The Associated Press is reporting that a relic of a 19th-century priest who ministered to leprosy patients in Hawaii will be brought to the islands after he is declared a saint later this year in Rome.
Honolulu Bishop Larry Silva announced Wednesday that a relic of Father Damien will be displayed permanently at the Cathedral of Our Lady of Peace, where Damien was ordained a priest in 1864.
Damien de Veuster, SS.CC. (January 3, 1840–April 15, 1889), was born Jozef de Veuster and was also known as Blessed Damien of Molokai. He arrived at the island’s infamous leper colony on May 10, 1873, and provided care for the people who had been quarantined there until he succumbed to the illness himself. Damien was buried at the Kalaupapa leprosy settlement. His body was moved to his native Belgium in 1936. He was beatified by Pope John Paul II in 1995 (his feast day is the anniversary of his arrival on Molokai, May 10), and the Vatican announced his impending canonization in February of this year.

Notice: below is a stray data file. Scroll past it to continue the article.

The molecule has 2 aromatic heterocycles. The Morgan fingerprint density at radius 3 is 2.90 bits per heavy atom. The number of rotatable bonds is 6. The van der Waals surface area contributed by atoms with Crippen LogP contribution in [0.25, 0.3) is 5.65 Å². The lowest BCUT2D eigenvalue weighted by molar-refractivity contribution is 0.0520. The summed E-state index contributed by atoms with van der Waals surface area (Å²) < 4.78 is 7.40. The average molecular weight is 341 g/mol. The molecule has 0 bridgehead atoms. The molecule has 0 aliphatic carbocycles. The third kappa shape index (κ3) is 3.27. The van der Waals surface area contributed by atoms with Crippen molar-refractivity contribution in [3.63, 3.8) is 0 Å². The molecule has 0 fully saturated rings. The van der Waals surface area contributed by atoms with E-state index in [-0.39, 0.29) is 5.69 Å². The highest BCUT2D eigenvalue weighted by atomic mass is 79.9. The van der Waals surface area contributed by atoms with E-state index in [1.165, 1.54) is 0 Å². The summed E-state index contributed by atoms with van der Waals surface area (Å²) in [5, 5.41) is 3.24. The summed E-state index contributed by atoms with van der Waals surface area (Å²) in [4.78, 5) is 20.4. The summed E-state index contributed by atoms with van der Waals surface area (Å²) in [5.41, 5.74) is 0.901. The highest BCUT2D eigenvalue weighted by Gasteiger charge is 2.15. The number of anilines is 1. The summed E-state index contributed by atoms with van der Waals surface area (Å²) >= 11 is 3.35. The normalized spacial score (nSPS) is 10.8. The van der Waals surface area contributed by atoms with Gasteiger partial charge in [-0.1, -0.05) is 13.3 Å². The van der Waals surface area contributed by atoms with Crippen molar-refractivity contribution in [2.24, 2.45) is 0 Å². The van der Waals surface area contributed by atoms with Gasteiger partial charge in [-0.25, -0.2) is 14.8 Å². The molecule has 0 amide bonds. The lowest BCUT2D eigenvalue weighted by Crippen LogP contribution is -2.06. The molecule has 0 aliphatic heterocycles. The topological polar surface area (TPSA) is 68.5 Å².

Damien's canonization is set for October 11 at a Vatican ceremony presided over by Pope Benedict XVI. Silva or a priest designated by him will accompany the relic as it travels from Rome to the Big Island and then to Maui, Lanai, Kauai and Molokai before reaching Honolulu on November 1.